The above details have been given to show how the different agricultural castes originated. Though their origin is so diverse they have, to a great extent, the same status, and it seems clear that this status is dependent on their possession of the land. In the tracts where they reside they are commonly village proprietors and superior tenants. Those who rank a little higher than the others, as the Jāts, Marāthas, Dāngis and Lodhis, include in their body some ruling chiefs or large landed proprietors, and as a rule were formerly dominant in the territory in which they are found. In primitive agricultural communities the land is the principal, if not almost the sole, source of wealth. Trade in the [42]modern sense scarcely exists, and what interchange of commodities there is affects, as a rule, only a trifling fraction of the population. India’s foreign trade is mainly the growth of the last century, and the great bulk of the exports are of agricultural produce, yet in proportion to the population the trading community is still extremely small. It thus seems quite impossible that the Aryans could have been a community of priests, rulers and traders, because such a community would not have had means of subsistence. And if the whole production and control of the wealth and food of the community had been in the hands of the Sūdras, they could not have been kept permanently in their subject, degraded position. The flocks and herds and the land, which constituted the wealth of early India, must thus have been in the possession of the Vaishyas; and grounds of general probability, as well as the direct evidence already produced, make it clear that they were the herdsmen and cultivators, and the Sūdras the labourers. The status of the modern cultivators seems to correspond to that of the Vaishyas, that is, of the main body of the Aryan people, who were pure and permitted to join in sacrifices. The status, however, no longer attaches to origin, but to the possession of the land; it is that of a constituent member of the village community, corresponding to a citizen of the city states of Greece and Italy. The original Vaishyas have long disappeared; the Brāhmans themselves say that there are no Kshatriyas and no Vaishyas left, and this seems to be quite correct. But the modern good cultivating castes retain the status of the Vaishyas as the Rājpūts retain that of the Kshatriyas. The case of the Jāts and Gūjars supports this view. These two castes are almost certainly derived from Scythian nomad tribes, who entered India long after the Vedic Aryans. And there is good reason to suppose that a substantial proportion, if not the majority, of the existing Rājpūt clans were the leaders or aristocracy of the Jāts and Gūjars. Thus it is found that in the case of these later tribes the main body were shepherds and cultivators, and their descendants have the status of good cultivating castes at present, while the leaders became the Rājpūts, who have the status of the Kshatriyas; and it therefore seems a reasonable [43]inference that the same had previously been the case with the Aryans themselves. It has been seen that the word Visha or Vaishya signified one of the people or a householder. The name Kunbi appears to have the same sense, its older form being kutumbika, which is a householder or one who has a family,51 a pater familias.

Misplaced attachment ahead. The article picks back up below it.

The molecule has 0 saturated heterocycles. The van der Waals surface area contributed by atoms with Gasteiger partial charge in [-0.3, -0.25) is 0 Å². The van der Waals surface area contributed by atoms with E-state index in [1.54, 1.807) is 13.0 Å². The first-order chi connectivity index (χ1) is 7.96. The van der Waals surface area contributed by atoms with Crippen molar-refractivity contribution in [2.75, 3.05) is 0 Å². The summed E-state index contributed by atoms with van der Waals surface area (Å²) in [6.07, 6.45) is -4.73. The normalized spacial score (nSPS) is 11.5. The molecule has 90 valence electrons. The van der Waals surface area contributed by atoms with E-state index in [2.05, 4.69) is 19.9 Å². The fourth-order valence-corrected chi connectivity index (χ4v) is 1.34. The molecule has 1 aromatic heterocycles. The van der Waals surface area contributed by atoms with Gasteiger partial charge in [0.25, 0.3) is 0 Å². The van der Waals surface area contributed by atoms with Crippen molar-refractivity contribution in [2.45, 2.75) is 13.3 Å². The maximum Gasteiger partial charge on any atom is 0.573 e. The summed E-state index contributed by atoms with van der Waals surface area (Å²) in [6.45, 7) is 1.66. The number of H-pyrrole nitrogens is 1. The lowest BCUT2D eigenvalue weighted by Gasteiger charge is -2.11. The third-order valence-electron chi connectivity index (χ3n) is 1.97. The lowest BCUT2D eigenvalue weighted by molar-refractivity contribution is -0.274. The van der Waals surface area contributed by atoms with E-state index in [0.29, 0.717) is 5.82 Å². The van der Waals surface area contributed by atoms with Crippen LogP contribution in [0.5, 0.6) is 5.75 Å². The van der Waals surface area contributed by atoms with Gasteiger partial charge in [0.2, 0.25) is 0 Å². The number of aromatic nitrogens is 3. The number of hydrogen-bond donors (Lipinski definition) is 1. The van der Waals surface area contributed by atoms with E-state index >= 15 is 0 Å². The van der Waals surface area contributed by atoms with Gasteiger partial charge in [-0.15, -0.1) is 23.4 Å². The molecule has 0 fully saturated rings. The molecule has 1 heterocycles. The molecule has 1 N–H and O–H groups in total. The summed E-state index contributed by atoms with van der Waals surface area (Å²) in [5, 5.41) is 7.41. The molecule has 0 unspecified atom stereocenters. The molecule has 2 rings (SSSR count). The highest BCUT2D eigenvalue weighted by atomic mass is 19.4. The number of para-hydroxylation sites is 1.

22. The clan and the village.

It has been seen also that Visha in the plural signified clans. The clan was the small body which lived together, and in the patriarchal stage was connected by a tie of kinship held to be derived from a common ancestor. Thus it is likely that the clans settled down in villages, the cultivators of one village being of the same exogamous clan. The existing system of exogamy affords evidence in favour of this view, as will be seen. All the families of the clan had cultivating rights in the land, and were members of the village community; and there were no other members, unless possibly a Kshatriya headman or leader. The Sūdras were their labourers and serfs, with no right to hold land, and a third intermediate class of village menials gradually grew up.